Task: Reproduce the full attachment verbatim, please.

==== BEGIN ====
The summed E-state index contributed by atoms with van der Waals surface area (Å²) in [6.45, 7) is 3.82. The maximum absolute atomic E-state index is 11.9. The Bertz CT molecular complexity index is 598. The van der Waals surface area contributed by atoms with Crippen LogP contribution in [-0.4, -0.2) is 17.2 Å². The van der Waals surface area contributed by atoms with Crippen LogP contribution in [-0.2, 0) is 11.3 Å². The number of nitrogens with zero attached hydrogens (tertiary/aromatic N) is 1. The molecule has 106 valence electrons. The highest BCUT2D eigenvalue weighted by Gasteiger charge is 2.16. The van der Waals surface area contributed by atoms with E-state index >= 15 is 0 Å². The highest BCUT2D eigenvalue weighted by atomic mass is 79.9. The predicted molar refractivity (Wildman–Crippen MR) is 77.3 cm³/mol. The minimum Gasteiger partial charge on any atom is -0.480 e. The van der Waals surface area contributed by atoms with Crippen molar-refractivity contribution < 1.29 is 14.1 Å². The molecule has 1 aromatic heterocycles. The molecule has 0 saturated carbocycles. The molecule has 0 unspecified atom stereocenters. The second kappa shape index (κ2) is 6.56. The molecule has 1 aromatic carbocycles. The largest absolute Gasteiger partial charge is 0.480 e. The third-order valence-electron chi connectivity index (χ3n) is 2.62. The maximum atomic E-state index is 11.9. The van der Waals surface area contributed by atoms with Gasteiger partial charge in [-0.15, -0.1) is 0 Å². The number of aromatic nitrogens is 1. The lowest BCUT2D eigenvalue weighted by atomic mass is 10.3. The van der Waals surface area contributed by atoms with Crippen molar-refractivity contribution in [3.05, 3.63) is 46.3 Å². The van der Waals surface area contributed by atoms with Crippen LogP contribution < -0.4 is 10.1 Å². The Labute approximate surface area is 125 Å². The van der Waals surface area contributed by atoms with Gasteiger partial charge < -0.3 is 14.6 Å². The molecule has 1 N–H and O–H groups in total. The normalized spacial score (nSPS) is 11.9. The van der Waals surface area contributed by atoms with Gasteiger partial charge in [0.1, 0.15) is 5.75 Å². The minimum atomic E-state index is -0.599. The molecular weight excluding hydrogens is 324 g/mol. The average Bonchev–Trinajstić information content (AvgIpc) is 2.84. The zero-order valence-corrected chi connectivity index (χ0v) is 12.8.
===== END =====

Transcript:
The summed E-state index contributed by atoms with van der Waals surface area (Å²) in [6.45, 7) is 3.82. The maximum absolute atomic E-state index is 11.9. The Bertz CT molecular complexity index is 598. The van der Waals surface area contributed by atoms with Crippen LogP contribution in [-0.4, -0.2) is 17.2 Å². The van der Waals surface area contributed by atoms with Crippen LogP contribution in [-0.2, 0) is 11.3 Å². The number of nitrogens with zero attached hydrogens (tertiary/aromatic N) is 1. The molecule has 106 valence electrons. The highest BCUT2D eigenvalue weighted by Gasteiger charge is 2.16. The van der Waals surface area contributed by atoms with E-state index >= 15 is 0 Å². The highest BCUT2D eigenvalue weighted by atomic mass is 79.9. The predicted molar refractivity (Wildman–Crippen MR) is 77.3 cm³/mol. The minimum Gasteiger partial charge on any atom is -0.480 e. The van der Waals surface area contributed by atoms with Crippen molar-refractivity contribution < 1.29 is 14.1 Å². The molecule has 1 aromatic heterocycles. The molecule has 0 saturated carbocycles. The molecule has 0 unspecified atom stereocenters. The second kappa shape index (κ2) is 6.56. The molecule has 1 aromatic carbocycles. The largest absolute Gasteiger partial charge is 0.480 e. The third-order valence-electron chi connectivity index (χ3n) is 2.62. The maximum atomic E-state index is 11.9. The van der Waals surface area contributed by atoms with Gasteiger partial charge in [-0.15, -0.1) is 0 Å². The number of aromatic nitrogens is 1. The lowest BCUT2D eigenvalue weighted by atomic mass is 10.3. The van der Waals surface area contributed by atoms with Crippen molar-refractivity contribution in [3.05, 3.63) is 46.3 Å². The van der Waals surface area contributed by atoms with Crippen LogP contribution < -0.4 is 10.1 Å². The Labute approximate surface area is 125 Å². The van der Waals surface area contributed by atoms with Gasteiger partial charge < -0.3 is 14.6 Å². The molecule has 1 N–H and O–H groups in total. The normalized spacial score (nSPS) is 11.9. The van der Waals surface area contributed by atoms with Gasteiger partial charge in [0.1, 0.15) is 5.75 Å². The minimum atomic E-state index is -0.599. The molecular weight excluding hydrogens is 324 g/mol. The average Bonchev–Trinajstić information content (AvgIpc) is 2.84. The zero-order valence-corrected chi connectivity index (χ0v) is 12.8.